Meeting date: Thursday, September 5, 2019
Meeting of the Parliament 05 September 2019
Agenda: General Question Time, First Minister’s Question Time, Doors Open Days 2019, Portfolio Question Time, Drug-related Deaths, European Union Exit (No Deal), Points of Order, Decision Time
- General Question Time
- First Minister’s Question Time
- Doors Open Days 2019
- Portfolio Question Time
- Drug-related Deaths
- European Union Exit (No Deal)
- Points of Order
- Decision Time
Portfolio Question Time
Cycling Action Plan
To ask the Scottish Government whether it will provide an update on its progress implementing the cycling action plan for Scotland. (S5O-03481)
I gave a full statement to Parliament on 18 June 2019, updating it on the progress in implementing the cycling action plan for Scotland. Cycling Scotland is undertaking a review of progress on the cycling action plan 2020, which will be reported on once it has concluded. At the same time, Cycling Scotland is working with other partners on the actions, outcomes and priorities that will be needed beyond 2020, which will play a key part in delivering the greener, safer, happier and healthier Scotland that we all want to see.
The plan in question sets out a target for 10 per cent of everyday journeys to be completed by bike by 2020, but the most recent figures show that just 1.5 per cent of journeys are being taken by bike and only 3 per cent of people travel to work in this way. Can the cabinet secretary explain how he will manage to secure an almost sevenfold increase in the next year, or will he furnish Parliament with a revised, more realistic target?
As I set out in my statement to Parliament back in June, there are areas where we have made progress but there are certain areas where we have not made sufficient progress, which means that the overall target of 10 per cent will not be achieved in the timescale that was set out in the action plan. That is why Cycling Scotland is undertaking a review of the action plan, to consider what further measures we need to take in order to address the issues. Once we have its report, we will be in a position to determine what further measures we need to put in place in order to drive this area of policy forward.
The member will be aware that, in the two previous budgets, we have doubled our active travel budget to £88 million per annum in order to help to support greater infrastructure investment, particularly in cycling and walking. We made a commitment on Tuesday of this week to maintain that in order to ensure that we continue to see infrastructure investment going into cycling and walking provision.
The United Kingdom Government is going to extend the cap for people taking part in the bike-to-work scheme so that it can expand the use of electric bikes. Is there any way that the Scottish Government can incentivise the uptake of electric bikes? The focus just now seems to be more on electric cars.
The member may be interested to know that we have a loan scheme whereby individuals can secure funding for the purpose of purchasing electric bikes, because they are more costly. If I recall correctly, something like £6,000 per household is available for the purchase of up to, I think, three or four bikes, and it is an interest-free loan that they receive for the purpose of doing that, so there is a scheme in place that can support people in purchasing electric bikes.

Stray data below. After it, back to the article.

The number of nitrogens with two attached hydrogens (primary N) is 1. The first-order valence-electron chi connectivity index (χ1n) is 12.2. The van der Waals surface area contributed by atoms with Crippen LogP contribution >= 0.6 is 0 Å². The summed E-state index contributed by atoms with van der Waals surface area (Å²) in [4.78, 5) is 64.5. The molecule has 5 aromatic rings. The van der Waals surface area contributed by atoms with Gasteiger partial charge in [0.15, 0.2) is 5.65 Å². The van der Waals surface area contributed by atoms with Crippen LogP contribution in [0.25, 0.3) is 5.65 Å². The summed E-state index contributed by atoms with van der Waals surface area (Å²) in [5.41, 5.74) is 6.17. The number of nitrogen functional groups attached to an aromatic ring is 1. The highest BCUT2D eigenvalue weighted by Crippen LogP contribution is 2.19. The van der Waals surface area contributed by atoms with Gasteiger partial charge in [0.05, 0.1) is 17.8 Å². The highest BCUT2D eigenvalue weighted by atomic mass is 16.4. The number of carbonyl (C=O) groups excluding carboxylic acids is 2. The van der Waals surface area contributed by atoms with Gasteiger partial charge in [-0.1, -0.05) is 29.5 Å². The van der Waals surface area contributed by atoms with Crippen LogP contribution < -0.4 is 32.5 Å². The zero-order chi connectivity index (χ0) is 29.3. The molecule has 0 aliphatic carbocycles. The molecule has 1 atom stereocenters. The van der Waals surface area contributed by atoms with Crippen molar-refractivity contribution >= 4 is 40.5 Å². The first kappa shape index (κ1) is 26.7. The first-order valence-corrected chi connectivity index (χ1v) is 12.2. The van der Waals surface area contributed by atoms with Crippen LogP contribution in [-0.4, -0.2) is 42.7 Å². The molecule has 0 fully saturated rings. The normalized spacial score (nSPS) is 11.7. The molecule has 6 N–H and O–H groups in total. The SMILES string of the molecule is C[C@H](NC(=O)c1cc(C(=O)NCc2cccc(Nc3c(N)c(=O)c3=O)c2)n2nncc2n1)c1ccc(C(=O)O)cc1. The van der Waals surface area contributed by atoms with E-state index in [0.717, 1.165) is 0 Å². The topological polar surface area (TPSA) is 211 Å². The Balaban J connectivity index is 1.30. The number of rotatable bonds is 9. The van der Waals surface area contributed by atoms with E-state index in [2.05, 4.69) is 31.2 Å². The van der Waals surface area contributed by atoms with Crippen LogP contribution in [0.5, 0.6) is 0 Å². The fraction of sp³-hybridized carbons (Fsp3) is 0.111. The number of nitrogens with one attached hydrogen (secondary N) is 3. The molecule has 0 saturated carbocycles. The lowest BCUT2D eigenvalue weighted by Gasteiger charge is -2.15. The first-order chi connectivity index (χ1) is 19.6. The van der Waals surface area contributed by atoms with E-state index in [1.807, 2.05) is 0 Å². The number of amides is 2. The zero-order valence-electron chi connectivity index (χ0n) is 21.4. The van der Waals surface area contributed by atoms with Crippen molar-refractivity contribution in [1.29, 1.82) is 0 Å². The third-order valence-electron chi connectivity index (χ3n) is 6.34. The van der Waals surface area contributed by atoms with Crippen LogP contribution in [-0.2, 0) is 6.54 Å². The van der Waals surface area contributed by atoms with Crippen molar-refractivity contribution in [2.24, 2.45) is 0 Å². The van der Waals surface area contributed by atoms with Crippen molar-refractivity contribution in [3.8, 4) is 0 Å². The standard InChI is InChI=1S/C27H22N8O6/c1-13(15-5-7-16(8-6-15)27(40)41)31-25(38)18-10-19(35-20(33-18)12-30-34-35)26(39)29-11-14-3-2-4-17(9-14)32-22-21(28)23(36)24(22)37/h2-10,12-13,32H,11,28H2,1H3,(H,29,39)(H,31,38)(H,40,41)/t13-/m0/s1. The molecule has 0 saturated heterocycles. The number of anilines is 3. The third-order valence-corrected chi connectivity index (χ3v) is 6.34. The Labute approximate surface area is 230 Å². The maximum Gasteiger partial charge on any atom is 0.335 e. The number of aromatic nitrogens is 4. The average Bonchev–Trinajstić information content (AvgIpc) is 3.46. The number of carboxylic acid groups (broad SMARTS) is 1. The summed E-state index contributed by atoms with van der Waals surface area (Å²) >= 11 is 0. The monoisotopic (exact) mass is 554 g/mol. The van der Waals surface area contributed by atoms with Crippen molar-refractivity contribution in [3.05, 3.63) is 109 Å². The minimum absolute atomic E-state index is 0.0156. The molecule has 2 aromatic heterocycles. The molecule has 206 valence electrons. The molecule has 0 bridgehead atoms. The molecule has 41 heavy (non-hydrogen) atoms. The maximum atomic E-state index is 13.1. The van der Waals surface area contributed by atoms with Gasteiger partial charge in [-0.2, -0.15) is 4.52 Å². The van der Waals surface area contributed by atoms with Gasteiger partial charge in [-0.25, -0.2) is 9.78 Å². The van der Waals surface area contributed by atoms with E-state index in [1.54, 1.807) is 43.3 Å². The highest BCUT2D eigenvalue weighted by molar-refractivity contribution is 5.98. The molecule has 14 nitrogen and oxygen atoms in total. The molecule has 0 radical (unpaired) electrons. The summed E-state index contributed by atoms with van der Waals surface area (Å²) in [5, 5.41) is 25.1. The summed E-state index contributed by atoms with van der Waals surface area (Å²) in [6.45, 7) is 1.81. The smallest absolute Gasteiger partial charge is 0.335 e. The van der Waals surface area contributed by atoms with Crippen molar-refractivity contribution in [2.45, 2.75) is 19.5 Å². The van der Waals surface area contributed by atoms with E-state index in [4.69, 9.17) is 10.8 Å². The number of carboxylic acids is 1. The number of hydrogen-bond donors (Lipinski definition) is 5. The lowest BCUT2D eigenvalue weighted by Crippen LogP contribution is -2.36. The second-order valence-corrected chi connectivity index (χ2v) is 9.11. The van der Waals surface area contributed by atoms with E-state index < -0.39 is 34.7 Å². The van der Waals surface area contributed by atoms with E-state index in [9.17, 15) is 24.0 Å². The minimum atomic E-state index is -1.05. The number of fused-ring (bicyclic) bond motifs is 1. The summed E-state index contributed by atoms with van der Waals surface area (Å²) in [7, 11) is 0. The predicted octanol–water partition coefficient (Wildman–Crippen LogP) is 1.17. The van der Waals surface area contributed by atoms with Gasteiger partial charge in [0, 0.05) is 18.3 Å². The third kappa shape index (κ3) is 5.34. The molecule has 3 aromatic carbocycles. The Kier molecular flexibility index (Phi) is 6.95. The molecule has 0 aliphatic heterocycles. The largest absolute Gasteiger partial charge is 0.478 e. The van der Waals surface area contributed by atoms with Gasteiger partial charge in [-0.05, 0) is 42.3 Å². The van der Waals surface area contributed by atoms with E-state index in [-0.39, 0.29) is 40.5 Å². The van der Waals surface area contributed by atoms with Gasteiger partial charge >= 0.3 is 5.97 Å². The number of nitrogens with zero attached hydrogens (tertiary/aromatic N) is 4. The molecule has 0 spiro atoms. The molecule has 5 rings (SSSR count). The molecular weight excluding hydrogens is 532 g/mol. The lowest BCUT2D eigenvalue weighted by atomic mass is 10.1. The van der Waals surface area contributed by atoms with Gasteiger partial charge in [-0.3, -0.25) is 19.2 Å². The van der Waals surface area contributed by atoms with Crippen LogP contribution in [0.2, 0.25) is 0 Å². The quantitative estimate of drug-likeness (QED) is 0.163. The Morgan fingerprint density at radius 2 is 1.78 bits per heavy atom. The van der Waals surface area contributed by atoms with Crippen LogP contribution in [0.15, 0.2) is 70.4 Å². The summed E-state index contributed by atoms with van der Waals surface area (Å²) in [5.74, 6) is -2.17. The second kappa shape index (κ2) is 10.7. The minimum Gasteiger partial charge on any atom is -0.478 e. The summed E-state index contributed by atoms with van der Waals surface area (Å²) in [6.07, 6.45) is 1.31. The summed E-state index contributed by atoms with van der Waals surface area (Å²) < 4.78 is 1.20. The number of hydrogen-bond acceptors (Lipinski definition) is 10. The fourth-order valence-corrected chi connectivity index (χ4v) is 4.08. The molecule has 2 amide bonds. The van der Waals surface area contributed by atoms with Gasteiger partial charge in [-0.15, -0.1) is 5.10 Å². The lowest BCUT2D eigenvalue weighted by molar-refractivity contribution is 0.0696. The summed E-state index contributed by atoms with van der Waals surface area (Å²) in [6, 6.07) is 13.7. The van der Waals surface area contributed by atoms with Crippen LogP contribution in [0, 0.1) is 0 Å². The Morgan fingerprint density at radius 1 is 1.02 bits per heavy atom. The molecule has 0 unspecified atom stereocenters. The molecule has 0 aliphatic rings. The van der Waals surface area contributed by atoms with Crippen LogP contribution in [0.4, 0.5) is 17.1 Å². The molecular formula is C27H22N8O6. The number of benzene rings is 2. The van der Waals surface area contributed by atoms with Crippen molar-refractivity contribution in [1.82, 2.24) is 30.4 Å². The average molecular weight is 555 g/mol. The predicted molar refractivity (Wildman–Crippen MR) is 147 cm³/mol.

As anyone who has had the opportunity to use an e-bike will know, they are fantastic in helping to support people in getting back into cycling and being able to use a bike on occasions when they would otherwise choose not to do so, and I certainly wish to encourage other people to think about e-bikes as an option for commuting.
Ayrshire (Transport Objectives)
To ask the Scottish Government whether it will provide an update on the work being undertaken by Transport Scotland and the regional transport partnerships in Ayrshire to identify new transport objectives for the region. (S5O-03482)
The draft south-west Scotland transport study, which was published on 27 June, covers part of East and South Ayrshire, and it includes a list of potential strategic transport interventions for the region. Once final, those interventions will be the subject of more detailed appraisal in the second strategic transport projects review, which is under way.
As part of STPR2, an Ayrshire and Arran regional transport working group has been formed, which covers a larger area. Most recently, it met on 29 August to discuss the emerging outcomes from the initial evidence gathering and stakeholder events that were undertaken in May and June.
I welcome the recent news that a new direct ferry link is to be established between the east of Scotland and Europe—the Netherlands—and remind the cabinet secretary that, in the west of Scotland, more than 1 million passengers still choose to fly between Scotland and Dublin. Does he see the possibilities in developing a direct ferry service to Dublin from our ferry ports in Ayrshire, not only to provide a direct ferry connection for businesses to Europe, but to open up the huge potential for further tourism expansion between Scotland and Ireland that such a service would offer?
We will always be keen to see an expansion of direct ferry connections between Scotland and Europe, but any such ferry connection would have to be commercially viable. It would have to operate in commercial terms and in a way that complies with state aid rules.